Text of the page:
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Stocks tumble after UK votes for Brexit


A screen showing the world stock market index at the Hong Kong Stock Exchange (AP)

A screen showing the world stock market index at the Hong Kong Stock Exchange (AP)

A screen showing the world stock market index at the Hong Kong Stock Exchange (AP)

Stocks are plunging in the US and worldwide after the UK voted to leave the European Union.

The result stunned investors who reacted by rushing to the safety of gold and US government bonds as they wondered what will come next for Britain, Europe and the global economy.

US stocks took far smaller losses than markets in Europe and Asia, but were still sharply lower in morning trading. The Dow Jones industrial average was down 378 points, or 2.1%, to 17,631. It was down as much as 538 points earlier

The S and P 500 is on pace for its biggest loss since January, down 48 points, or 2.3%, to 2,064. The Nasdaq composite dropped 134 points, or 2.7%, to 4,775.

Britons voted to leave the EU over concerns including immigration and regulation. It is far from clear what that will mean for international trade or for Europe, as the EU, which was formed in the decades following the Second World War, has never before lost a member state.

The vote brought a massive dose of uncertainty to financial markets, something investors loathe. Traders responded by dumping riskier assets that appeared to have the most to lose from disruptions in financial flows and trade: banks, technology companies and makers of basic materials.

The vote will start years of negotiations over Britain's trade, business and political links. Observers wonder if other nations will follow in Britain's footsteps by leaving the EU.

"This entire process is going to take a long time," said David Kelly, chief global strategist at JPMorgan Asset Management. "This is a negative in economic terms for the UK. The EU will be very tough negotiators with them."

Banks took the largest losses by far. Citigroup plummeted 3.61 dollars, or 8.1%, to 40.85 dollars and Bank of America fell 79 cents, or 5.6%, to 13.25 dollars.

Technology stocks also took hefty losses. Microsoft fell 1.26 dollars, or 2.4%, to 50.65 dollars and IBM gave up 5.71 dollars, or 3.7%, to 149.64 dollars.

Banks have the most to lose in Britain's departure from the EU as they do a lot of cross-border business in Europe based from their offices in London.

Safety assets soared. Gold jumped 51 dollars, or 4%, to 1,315 dollars an ounce. Newmont Mining rose the most in the S&P 500 index. It gained 2.08 dollars, or 5.9%, to 37.47 dollars. The price of silver climbed 41 cents, or 2.4%, to 17.77 dollars an ounce.

Investors also bought utility company stocks and left phone companies basically unchanged while other parts of the market took big losses. Duke Energy rose 82 cents, or 1%, to 82.87 dollars and Consolidated Edison gained 1.45 dollars, or 1.9%, to 78.31 dollars while Verizon added 32 cents to 55 dollars.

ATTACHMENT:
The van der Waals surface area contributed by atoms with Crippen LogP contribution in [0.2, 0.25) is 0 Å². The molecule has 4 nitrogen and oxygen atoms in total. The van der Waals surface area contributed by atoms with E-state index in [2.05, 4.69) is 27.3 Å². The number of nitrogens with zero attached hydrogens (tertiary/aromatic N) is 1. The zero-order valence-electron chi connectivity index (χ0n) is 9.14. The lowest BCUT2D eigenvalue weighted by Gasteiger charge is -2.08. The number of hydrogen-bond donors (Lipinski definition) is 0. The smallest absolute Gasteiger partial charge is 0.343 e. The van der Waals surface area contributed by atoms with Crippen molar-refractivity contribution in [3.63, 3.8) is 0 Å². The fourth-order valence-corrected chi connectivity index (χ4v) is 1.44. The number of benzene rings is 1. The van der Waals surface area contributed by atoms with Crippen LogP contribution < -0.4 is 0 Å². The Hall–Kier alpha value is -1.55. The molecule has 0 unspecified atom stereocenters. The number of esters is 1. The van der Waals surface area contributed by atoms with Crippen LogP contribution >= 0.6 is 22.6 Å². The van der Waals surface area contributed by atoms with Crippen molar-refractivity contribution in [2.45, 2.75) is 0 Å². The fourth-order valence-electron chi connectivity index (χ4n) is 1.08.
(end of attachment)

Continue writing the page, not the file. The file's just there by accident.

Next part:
The Federal Reserve said it is carefully monitoring financial markets and cooperating with central banks overseas.

Investors had sent stocks higher this week as they gradually grew more confident, based on polls and the changing odds in the betting market, that Britain would stay in the EU. They sent the pound to its highest price of the year and sold bonds, pushing their yields higher.

Those gains were rapidly undone Friday as the euro tumbled and the pound plunged to a 31-year low, while bond yields hit some of their lowest levels of the year and gold surged to a two-year high.

Britain's FTSE 100 plunged as much as 8% but recovered much of its losses later, falling 1.9%. The German index sank 5.6% and France's index tumbled 6.5%.

The pound hit its lowest level since 1985 before recovering slightly to trade at 1.3648 dollars. That's still far below the 1.4808 dollars it traded late on Thursday in New York.

Oil prices fell sharply. Benchmark US crude lost$2.14 dollars, or 4.2%, to 48 dollars a barrel in New York. Brent crude, the international benchmark, fell 2.29 dollars, or 4.5%, to 48.62 dollars a barrel in London.

"This will be an act of economic self-harm with global ramifications," said Samuel Tombs, chief UK economist at Pantheon Macroeconomics.

It could also threaten London's position as one of the world's pre-eminent financial centres as professionals could lose the right to work across the EU. The UK hosts more headquarters of non-EU firms than Germany, France, Switzerland and the Netherlands put together.

Japan's Nikkei 225 finished the wild day down 7.9%, its biggest loss since the global financial crisis in 2008. South Korea's Kospi sank 3.1%, its worst day in four years. Hong Kong's Hang Seng index tumbled 4.4% and stocks in Shanghai, Taiwan, Sydney, Mumbai and Southeast Asian countries were sharply lower.

In other currencies, the dollar fell to 102.16 yen from 104.47 yen while the euro weakened to 1.1117 dollars from 1.1351 dollars.